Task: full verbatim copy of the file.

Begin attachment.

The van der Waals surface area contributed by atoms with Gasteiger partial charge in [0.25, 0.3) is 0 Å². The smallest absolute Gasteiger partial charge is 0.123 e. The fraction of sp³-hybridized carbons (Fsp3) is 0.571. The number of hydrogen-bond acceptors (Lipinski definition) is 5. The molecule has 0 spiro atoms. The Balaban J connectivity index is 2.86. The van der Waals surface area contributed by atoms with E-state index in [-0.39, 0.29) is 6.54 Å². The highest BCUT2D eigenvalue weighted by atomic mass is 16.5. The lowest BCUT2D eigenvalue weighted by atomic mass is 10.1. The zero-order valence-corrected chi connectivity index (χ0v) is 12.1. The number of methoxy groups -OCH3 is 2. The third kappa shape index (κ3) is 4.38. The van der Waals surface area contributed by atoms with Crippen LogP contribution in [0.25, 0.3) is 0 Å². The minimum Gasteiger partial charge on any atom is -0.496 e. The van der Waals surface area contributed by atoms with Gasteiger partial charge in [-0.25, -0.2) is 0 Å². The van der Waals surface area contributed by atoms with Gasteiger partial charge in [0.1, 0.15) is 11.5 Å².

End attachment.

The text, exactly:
The van der Waals surface area contributed by atoms with Gasteiger partial charge in [0.25, 0.3) is 0 Å². The smallest absolute Gasteiger partial charge is 0.123 e. The fraction of sp³-hybridized carbons (Fsp3) is 0.571. The number of hydrogen-bond acceptors (Lipinski definition) is 5. The molecule has 0 spiro atoms. The Balaban J connectivity index is 2.86. The van der Waals surface area contributed by atoms with E-state index in [-0.39, 0.29) is 6.54 Å². The highest BCUT2D eigenvalue weighted by atomic mass is 16.5. The lowest BCUT2D eigenvalue weighted by atomic mass is 10.1. The zero-order valence-corrected chi connectivity index (χ0v) is 12.1. The number of methoxy groups -OCH3 is 2. The third kappa shape index (κ3) is 4.38. The van der Waals surface area contributed by atoms with Crippen LogP contribution in [0.25, 0.3) is 0 Å². The minimum Gasteiger partial charge on any atom is -0.496 e. The van der Waals surface area contributed by atoms with Gasteiger partial charge in [-0.25, -0.2) is 0 Å². The van der Waals surface area contributed by atoms with Gasteiger partial charge in [0.1, 0.15) is 11.5 Å².